The hose was cracking at the ends, the chuck needed a new washer and isn't schrader compatible, and the gauge was smashed. Oh, and the pump couldn't go over about 30 psi without leaking around the plunger seal. With most pumps this would mean that it was indeed trashed, but unless you've hit it with a car, Silca pumps just don't die.

I cut down the hose (reusable spring hose clamps made this a snap), replaced the chuck, and installed a new spacer and leather washer kit on the plunger. I don't care about the broken gauge, but I could have replaced that as well.

Total retail cost for all the parts I used: $14.

The pump now works wonderfully, is compatible with Presta and Schrader, and can hit over 200 psi. And if any of the parts fail, they are generally available at either a local shop or on order from QBP.

As a side note, the barrel of the pump is made from nicer tubing than most bikes. Including all of my bikes. Awesomeness. I'm very tempted to mount it under the boom tube of the Sea Goat as an over-sized frame pump.

Update 1/23/2011 : Replaced the smashed gauge with one from a different (Serfas, not a Silca) pump that failed. Yay for common parts standards!

Monday, March 22, 2010

The Electric Electra

This repair was interesting. I thrive on oddball requests, but sometimes bikes come in where one look sends me running the other direction. Sometimes, I don't run quite fast enough.

I got called down to do a brake adjustment on the bike, and immediately noticed that it had a hub motor, and that the axle was significantly larger than the 9x1 QR that the fork was designed to take. To make it fit, the dropouts had been filed out, and the torque on the anti-rotation washers had distorted them further (750W motor). The brake adjustment was needed because the wheel had slipped down in the dropouts, which I pointed out. I also recommended that we not do any further work on the bike unless the safety issues were cleared up.

The owner agreed, and we worked up an estimate for fixing most everything. The existing fork would have to stay, as there isn't a 26" fork with an extended threaded steerer that fits a 14mm axle currently available. The wheel could be spaced out to 100mm to fit the fork instead of the fork being forced to fit the 80mm hub. The rear rack had failed, and would have to be replaced. The rear wheel would be rebuilt with a new rim and spokes to take the weight of the rider and the battery pack.

I figured that this would take about a day of work and billed it accordingly, plus an allowance for parts. At the end of the first day I realized I'd made a bit of an error in the time estimate.

It took 2 trips to the local Ace, one for hardware to adapt the mount for the battery to the new rack, and the second to find 14mm, 1.5 pitch nuts to use as spacers on the axle. I designed and produced the mount, declared it fit for service and mounted the battery and the rack. This took a few pretty enjoyable hours of measuring, scribing and drilling 16 holes accurately with a hand drill. The results were worth it however, as it came out looking very nice, and is extremely sturdy. The front wheel was an entirely different can of worms.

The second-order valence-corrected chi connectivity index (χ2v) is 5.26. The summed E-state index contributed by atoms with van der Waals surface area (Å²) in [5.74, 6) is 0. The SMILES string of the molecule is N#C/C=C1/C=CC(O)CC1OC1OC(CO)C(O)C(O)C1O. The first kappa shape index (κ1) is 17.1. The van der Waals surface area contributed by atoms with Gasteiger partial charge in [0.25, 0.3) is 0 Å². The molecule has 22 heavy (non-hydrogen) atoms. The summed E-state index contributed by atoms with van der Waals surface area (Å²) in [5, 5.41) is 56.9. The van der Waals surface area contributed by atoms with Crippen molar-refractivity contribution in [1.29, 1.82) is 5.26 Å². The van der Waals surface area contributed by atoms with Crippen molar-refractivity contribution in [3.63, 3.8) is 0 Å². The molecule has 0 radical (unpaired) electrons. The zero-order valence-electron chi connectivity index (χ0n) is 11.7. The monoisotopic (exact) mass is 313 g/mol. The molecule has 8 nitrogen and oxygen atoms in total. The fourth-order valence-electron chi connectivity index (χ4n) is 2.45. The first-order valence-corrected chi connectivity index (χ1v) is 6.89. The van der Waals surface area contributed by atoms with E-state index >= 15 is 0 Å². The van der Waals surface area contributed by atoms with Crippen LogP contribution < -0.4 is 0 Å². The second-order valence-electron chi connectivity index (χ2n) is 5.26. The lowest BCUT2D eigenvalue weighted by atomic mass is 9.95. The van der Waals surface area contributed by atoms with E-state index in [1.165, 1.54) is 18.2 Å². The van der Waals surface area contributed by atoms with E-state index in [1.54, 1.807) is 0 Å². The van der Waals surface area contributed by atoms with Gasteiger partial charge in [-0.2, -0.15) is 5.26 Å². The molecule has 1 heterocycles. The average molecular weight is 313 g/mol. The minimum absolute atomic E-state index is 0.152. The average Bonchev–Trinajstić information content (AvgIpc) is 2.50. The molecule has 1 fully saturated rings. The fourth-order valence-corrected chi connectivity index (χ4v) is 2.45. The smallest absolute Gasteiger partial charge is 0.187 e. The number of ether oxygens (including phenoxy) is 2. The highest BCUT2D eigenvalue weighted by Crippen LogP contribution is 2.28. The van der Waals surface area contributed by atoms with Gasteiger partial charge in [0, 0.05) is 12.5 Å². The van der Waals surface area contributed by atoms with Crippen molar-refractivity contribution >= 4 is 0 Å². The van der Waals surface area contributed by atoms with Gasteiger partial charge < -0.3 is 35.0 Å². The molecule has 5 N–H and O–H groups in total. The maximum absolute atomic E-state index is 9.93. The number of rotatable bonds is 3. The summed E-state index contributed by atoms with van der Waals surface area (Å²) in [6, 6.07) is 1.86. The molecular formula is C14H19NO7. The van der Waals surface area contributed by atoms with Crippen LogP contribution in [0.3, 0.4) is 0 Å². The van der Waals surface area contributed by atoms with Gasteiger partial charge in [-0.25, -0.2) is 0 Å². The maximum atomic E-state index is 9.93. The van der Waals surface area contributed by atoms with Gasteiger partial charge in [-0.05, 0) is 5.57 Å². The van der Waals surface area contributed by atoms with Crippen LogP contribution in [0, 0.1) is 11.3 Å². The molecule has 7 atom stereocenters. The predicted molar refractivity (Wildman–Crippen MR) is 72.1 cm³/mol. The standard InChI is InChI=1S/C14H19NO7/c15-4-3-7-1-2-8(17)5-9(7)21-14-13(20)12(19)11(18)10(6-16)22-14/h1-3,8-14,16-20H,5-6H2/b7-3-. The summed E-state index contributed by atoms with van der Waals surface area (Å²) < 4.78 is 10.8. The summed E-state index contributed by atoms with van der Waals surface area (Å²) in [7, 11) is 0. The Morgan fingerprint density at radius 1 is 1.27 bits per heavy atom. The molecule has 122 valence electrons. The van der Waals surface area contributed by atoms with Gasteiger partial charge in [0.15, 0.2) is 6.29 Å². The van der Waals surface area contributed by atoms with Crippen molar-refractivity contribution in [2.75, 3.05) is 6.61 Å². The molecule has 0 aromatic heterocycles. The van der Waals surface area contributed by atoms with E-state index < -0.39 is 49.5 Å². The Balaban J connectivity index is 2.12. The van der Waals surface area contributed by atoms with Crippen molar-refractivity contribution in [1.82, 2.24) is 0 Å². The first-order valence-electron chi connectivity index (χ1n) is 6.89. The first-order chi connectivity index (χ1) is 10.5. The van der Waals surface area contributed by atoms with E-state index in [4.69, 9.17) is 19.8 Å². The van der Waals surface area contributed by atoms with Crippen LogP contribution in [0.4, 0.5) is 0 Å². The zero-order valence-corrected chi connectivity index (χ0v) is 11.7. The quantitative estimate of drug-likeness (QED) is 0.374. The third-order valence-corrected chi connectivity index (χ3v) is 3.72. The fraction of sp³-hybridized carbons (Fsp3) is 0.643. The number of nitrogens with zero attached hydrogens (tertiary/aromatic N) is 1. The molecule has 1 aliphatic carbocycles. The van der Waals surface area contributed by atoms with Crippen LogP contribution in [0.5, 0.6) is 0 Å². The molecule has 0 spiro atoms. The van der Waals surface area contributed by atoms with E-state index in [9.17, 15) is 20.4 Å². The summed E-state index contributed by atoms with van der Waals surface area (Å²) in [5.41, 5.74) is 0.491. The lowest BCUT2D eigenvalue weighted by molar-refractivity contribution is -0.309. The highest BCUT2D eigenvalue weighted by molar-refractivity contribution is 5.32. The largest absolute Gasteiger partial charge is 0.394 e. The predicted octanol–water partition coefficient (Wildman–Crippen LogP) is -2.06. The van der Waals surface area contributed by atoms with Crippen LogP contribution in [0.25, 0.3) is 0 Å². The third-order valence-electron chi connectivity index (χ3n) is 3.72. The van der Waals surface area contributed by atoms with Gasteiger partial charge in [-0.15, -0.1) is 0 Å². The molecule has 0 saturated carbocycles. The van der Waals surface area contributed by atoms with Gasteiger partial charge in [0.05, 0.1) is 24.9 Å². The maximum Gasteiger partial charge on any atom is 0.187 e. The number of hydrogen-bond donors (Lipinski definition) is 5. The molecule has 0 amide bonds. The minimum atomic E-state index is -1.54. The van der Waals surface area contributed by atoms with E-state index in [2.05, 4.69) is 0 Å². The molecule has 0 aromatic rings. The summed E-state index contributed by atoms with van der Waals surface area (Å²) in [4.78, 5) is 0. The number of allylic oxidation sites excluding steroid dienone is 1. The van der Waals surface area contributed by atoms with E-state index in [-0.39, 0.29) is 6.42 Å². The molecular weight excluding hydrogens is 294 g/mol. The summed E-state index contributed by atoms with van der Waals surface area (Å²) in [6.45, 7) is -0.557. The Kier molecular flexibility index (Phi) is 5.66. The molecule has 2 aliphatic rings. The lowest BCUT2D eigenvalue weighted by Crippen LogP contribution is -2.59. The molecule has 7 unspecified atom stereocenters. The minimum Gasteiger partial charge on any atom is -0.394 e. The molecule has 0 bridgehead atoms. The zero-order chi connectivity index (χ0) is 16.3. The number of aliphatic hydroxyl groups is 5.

There was a nipple that had come off rolling around in the wheel, it was horribly out of true, and the electrical connection terminated at the motor controller. To work on the wheel a good half of the electrical system had to be removed and the wires punched out of the molex-style connector (to pass through the 14mm nut). The front wheel took more than a few hours of work, and although it tickled my problem solving side, the design is incredibly heinous.

The second day was spent building the rear wheel (fun), and putting everything I'd taken apart back together (frustrating, due to the poor design). All told, I spent 15-20 hours on this one repair. At the end of it I was confident that it would hold up to any reasonable road ride.

When he picked up the bike, I found out that he'd been riding an incredibly heavy and overpowered bike over curbs. Which perhaps explains why everything was destroyed.

Tuesday, March 16, 2010

The Great White Bike

One of the best parts about working in a bike shop is that I get to meet people that are awesome, and who I might otherwise never cross paths with. Recently, a Davisite welded up his own longtail cargo bike, and I've gotten to put on a few of the finishing touches, such as reaming out the seat tube and facing and tapping the parts that need it. Which in and of itself is always fun, but that I'm doing it on a bike that someone built and cares about, makes it much more rewarding.

It's due back in so that we can see it all built up, hopefully I'll be there to take a picture or two and post them up here.

Tuesday, March 2, 2010

Tire Tire Liner Fail.

A very nice couple from West Sac stopped by the shop and asked us to replace their tandem's rear tube, which had sprung a leak on the ride over. I was summoned forth to complete said task, and while they were getting entered into the system I chatted with the husband. He mentioned that it was surprising that the rear had gone flat, as he'd "put two tire liners in there."

Sadly, doubling up on tire liners is not a particularly good idea, and so I figured that a pinch flat was likely the cause of his leak. I was correct, but I'd underestimated the extent of the problem.The entire tread of another tire had been stuffed in there as well. Since the actual tire is an old Schwinn 26" the tire they stuffed in there was slightly too small, and because it was in one piece (unlike commercial tire liners) it couldn't expand to seat properly. So it absolutely chewed the tube to pieces as it moved around on each rotation of the wheel. To make matters worse, the second liner had deteriorated and cracked lengthwise in several places, which was also wearing through the tube.

I took out all the extraneous liners and put in a new tube, which worked fine. I explained what had caused the flat, and he said, "So my fix was the problem...Oh man, my wife's gonna kill me!"